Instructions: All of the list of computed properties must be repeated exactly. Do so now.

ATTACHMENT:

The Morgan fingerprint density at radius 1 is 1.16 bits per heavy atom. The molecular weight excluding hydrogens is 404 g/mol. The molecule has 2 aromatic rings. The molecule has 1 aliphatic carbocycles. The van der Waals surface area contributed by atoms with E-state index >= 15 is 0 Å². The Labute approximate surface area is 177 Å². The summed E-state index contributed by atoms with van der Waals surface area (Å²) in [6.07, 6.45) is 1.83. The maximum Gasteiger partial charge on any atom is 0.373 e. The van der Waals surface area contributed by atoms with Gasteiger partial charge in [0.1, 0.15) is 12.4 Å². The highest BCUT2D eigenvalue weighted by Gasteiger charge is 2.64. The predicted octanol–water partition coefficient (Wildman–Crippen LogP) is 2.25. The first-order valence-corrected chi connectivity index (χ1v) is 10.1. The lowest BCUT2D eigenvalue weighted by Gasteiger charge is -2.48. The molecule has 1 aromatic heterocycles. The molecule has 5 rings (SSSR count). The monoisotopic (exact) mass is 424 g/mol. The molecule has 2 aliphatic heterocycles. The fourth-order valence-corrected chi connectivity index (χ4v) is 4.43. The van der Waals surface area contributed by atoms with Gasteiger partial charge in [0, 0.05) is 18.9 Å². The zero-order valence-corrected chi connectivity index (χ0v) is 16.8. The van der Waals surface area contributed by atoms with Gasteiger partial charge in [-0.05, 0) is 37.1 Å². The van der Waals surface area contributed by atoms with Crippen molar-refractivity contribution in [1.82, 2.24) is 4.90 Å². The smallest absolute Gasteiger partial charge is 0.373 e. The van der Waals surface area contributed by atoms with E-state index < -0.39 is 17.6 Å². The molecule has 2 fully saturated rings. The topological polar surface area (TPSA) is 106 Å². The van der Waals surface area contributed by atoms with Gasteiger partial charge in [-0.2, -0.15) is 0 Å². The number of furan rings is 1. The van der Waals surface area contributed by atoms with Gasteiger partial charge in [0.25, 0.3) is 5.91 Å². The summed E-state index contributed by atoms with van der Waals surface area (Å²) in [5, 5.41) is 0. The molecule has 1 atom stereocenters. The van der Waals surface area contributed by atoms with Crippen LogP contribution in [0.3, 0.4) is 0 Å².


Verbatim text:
The Morgan fingerprint density at radius 1 is 1.16 bits per heavy atom. The molecular weight excluding hydrogens is 404 g/mol. The molecule has 2 aromatic rings. The molecule has 1 aliphatic carbocycles. The van der Waals surface area contributed by atoms with E-state index >= 15 is 0 Å². The Labute approximate surface area is 177 Å². The summed E-state index contributed by atoms with van der Waals surface area (Å²) in [6.07, 6.45) is 1.83. The maximum Gasteiger partial charge on any atom is 0.373 e. The van der Waals surface area contributed by atoms with Gasteiger partial charge in [0.1, 0.15) is 12.4 Å². The highest BCUT2D eigenvalue weighted by Gasteiger charge is 2.64. The predicted octanol–water partition coefficient (Wildman–Crippen LogP) is 2.25. The first-order valence-corrected chi connectivity index (χ1v) is 10.1. The lowest BCUT2D eigenvalue weighted by Gasteiger charge is -2.48. The molecule has 1 aromatic heterocycles. The molecule has 5 rings (SSSR count). The monoisotopic (exact) mass is 424 g/mol. The molecule has 2 aliphatic heterocycles. The fourth-order valence-corrected chi connectivity index (χ4v) is 4.43. The van der Waals surface area contributed by atoms with Gasteiger partial charge in [0, 0.05) is 18.9 Å². The zero-order valence-corrected chi connectivity index (χ0v) is 16.8. The van der Waals surface area contributed by atoms with Gasteiger partial charge in [-0.05, 0) is 37.1 Å². The van der Waals surface area contributed by atoms with Crippen molar-refractivity contribution in [1.82, 2.24) is 4.90 Å². The smallest absolute Gasteiger partial charge is 0.373 e. The van der Waals surface area contributed by atoms with E-state index < -0.39 is 17.6 Å². The molecule has 2 fully saturated rings. The topological polar surface area (TPSA) is 106 Å². The van der Waals surface area contributed by atoms with Gasteiger partial charge in [-0.2, -0.15) is 0 Å². The number of furan rings is 1. The van der Waals surface area contributed by atoms with Gasteiger partial charge in [0.25, 0.3) is 5.91 Å². The summed E-state index contributed by atoms with van der Waals surface area (Å²) in [5, 5.41) is 0. The molecule has 1 atom stereocenters. The van der Waals surface area contributed by atoms with Crippen LogP contribution in [0.3, 0.4) is 0 Å².